Other investors pointed to the favourable global environment where India is seen as a veritable challenger to China. The so-called ‘China + One’ movement gives India a unique opportunity to grow its tech muscle and create jobs in manufacturing and core technology industries. Now the ball is in the courts of the tech industry and startups to live up to these expectations.

Startups Chart New Growth Course

Nevertheless, the global macroeconomic slowdown has trickled down to startups in the form of a funding winter and downturn for B2C and B2B startups due to cutbacks in discretionary and business spending.

Despite the pain for their portfolio, VCs and fund managers believe the correction in valuations, the cautious deal-making and the focus on sustainable growth necessitated by market forces could be a blessing in disguise. Of course, a lot of VCs have also curbed their growth expectations which led to this untenable situation.

Earlier, Elevation Capital’s Mayank Khanduja told Inc42 that founders have realised the need to figure out monetisation early on in the business lifecycle. “And as the country grows, tech businesses will capture a disproportionate share of the incremental market share and market cap being created. Thus we believe India will see many more $5 Bn-$10 Bn companies coming out over the next 10 years.” he added.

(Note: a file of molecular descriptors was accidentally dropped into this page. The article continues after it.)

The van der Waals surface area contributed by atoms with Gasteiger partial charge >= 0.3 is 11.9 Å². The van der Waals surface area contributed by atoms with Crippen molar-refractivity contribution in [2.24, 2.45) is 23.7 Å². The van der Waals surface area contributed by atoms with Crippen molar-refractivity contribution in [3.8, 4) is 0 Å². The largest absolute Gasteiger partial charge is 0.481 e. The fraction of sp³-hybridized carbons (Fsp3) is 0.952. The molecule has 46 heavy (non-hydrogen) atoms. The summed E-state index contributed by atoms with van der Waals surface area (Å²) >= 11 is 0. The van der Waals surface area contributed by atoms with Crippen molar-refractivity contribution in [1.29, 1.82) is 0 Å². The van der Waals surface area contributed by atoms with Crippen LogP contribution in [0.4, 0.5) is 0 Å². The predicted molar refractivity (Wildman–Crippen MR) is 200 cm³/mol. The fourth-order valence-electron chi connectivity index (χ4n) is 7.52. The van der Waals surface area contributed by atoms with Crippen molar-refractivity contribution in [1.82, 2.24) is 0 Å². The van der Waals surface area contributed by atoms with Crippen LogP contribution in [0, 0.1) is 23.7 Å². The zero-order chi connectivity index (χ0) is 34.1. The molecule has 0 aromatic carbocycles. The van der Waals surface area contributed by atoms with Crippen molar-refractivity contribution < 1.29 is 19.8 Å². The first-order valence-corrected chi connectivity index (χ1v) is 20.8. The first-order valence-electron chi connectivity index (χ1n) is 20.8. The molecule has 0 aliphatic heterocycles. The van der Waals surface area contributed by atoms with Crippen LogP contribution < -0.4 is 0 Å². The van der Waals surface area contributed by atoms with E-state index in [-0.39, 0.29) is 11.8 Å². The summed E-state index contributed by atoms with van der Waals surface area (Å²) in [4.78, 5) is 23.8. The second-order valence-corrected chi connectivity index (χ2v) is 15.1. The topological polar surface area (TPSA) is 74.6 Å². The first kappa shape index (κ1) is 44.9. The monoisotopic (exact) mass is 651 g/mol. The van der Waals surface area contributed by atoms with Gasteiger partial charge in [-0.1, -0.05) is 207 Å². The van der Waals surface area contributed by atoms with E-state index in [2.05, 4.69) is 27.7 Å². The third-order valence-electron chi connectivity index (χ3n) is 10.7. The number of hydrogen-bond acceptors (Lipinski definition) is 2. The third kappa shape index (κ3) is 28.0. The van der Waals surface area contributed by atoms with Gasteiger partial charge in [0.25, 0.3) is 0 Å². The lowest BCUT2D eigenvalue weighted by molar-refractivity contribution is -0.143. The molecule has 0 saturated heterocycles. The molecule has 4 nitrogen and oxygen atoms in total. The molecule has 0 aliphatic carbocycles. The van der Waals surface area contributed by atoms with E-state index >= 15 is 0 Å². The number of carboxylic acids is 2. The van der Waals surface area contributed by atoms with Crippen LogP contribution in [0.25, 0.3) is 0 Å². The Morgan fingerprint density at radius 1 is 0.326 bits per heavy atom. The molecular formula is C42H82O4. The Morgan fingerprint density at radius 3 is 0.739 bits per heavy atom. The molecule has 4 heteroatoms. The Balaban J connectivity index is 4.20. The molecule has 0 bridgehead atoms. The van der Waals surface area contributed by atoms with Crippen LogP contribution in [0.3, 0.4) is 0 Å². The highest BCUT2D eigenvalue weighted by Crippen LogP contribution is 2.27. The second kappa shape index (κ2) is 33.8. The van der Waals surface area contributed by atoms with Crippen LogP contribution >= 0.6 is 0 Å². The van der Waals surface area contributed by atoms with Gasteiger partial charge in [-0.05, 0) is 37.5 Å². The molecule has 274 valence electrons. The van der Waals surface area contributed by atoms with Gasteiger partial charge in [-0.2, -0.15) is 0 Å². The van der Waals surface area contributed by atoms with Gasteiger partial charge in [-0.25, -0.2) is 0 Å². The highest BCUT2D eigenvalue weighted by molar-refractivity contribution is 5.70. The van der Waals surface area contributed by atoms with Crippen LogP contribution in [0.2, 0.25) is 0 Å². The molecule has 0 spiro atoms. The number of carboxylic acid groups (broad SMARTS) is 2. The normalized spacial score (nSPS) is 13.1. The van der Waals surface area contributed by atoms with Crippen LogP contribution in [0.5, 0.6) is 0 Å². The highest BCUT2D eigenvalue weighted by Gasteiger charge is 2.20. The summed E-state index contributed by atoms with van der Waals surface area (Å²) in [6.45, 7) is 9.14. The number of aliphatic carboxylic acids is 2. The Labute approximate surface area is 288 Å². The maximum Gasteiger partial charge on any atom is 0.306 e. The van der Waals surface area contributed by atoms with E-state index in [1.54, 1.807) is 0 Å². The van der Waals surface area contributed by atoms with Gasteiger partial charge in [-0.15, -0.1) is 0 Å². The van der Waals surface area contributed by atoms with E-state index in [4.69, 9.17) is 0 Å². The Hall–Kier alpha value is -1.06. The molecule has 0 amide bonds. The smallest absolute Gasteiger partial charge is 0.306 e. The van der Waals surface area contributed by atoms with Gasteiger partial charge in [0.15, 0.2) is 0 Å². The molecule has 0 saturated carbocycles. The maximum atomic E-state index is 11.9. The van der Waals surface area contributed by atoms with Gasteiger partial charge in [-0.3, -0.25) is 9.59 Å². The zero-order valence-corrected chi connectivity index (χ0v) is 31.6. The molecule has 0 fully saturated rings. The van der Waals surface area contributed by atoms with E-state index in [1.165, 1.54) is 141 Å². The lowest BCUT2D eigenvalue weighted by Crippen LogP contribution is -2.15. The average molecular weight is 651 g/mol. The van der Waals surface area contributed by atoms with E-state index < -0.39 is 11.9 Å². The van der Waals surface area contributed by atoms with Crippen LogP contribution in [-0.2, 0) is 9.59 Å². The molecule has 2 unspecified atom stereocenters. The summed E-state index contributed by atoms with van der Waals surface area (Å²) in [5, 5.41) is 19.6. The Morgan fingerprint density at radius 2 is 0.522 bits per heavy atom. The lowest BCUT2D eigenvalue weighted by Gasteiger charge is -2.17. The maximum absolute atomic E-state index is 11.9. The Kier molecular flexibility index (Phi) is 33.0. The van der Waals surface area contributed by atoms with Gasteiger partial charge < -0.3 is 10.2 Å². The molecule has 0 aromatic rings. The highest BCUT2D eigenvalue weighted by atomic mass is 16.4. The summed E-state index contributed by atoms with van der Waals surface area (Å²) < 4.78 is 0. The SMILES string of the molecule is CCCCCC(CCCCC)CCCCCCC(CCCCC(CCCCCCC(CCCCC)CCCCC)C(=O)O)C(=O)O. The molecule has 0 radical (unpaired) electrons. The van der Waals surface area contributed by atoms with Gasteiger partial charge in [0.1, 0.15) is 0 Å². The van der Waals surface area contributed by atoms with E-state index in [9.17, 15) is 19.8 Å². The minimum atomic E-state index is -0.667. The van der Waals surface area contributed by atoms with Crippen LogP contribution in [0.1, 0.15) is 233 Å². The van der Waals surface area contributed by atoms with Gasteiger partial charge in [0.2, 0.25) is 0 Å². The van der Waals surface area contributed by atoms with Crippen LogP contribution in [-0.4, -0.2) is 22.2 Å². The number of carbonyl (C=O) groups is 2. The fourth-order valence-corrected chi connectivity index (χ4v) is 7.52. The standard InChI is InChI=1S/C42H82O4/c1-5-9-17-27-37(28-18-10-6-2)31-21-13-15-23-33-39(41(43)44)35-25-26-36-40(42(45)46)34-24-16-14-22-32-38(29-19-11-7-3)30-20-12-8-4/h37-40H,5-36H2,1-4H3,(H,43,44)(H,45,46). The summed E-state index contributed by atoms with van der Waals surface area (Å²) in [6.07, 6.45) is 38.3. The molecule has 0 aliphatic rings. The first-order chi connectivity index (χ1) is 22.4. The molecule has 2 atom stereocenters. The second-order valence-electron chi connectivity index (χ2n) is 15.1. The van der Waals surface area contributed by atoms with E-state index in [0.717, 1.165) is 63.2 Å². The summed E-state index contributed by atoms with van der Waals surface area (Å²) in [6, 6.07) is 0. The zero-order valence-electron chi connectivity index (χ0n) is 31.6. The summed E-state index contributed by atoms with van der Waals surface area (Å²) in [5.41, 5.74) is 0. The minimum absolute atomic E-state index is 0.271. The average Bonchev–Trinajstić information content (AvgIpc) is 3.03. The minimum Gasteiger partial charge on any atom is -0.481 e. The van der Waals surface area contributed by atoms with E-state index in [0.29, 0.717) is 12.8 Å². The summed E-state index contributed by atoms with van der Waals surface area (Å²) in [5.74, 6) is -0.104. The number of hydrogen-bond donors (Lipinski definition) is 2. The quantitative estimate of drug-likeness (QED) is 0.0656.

With valuations being more reasonable, investors believe that founder resilience and mindset are becoming highly differentiated propositions. The mindset change has also made investors bullish about future startups.

As per Inc42’s projections, India will be home to 1.84 Lakh+ startups by 2030 up from around 65,000+ startups today. There’s a mine of dry powder sitting with investors, waiting to be unleashed as India races to become a $5 Tn economy by 2030.

Many of these startups will look to capture the global opportunity that emerges with the growth of segments such as AI and data engineering.

Untapped Potential Waiting In The Wings

The bull case for India is particularly strong from a macro point of view. The headroom for growth is unprecedented in the modern world.

Nielsen’s India Internet Report 2023 noted that India’s rural economy holds immense potential for growth as more than a billion Indians still don’t actively use modern devices even if they may be active internet users — out of the 1.4 Bn population, just about 450 Mn people owned smartphones in the country in 2022.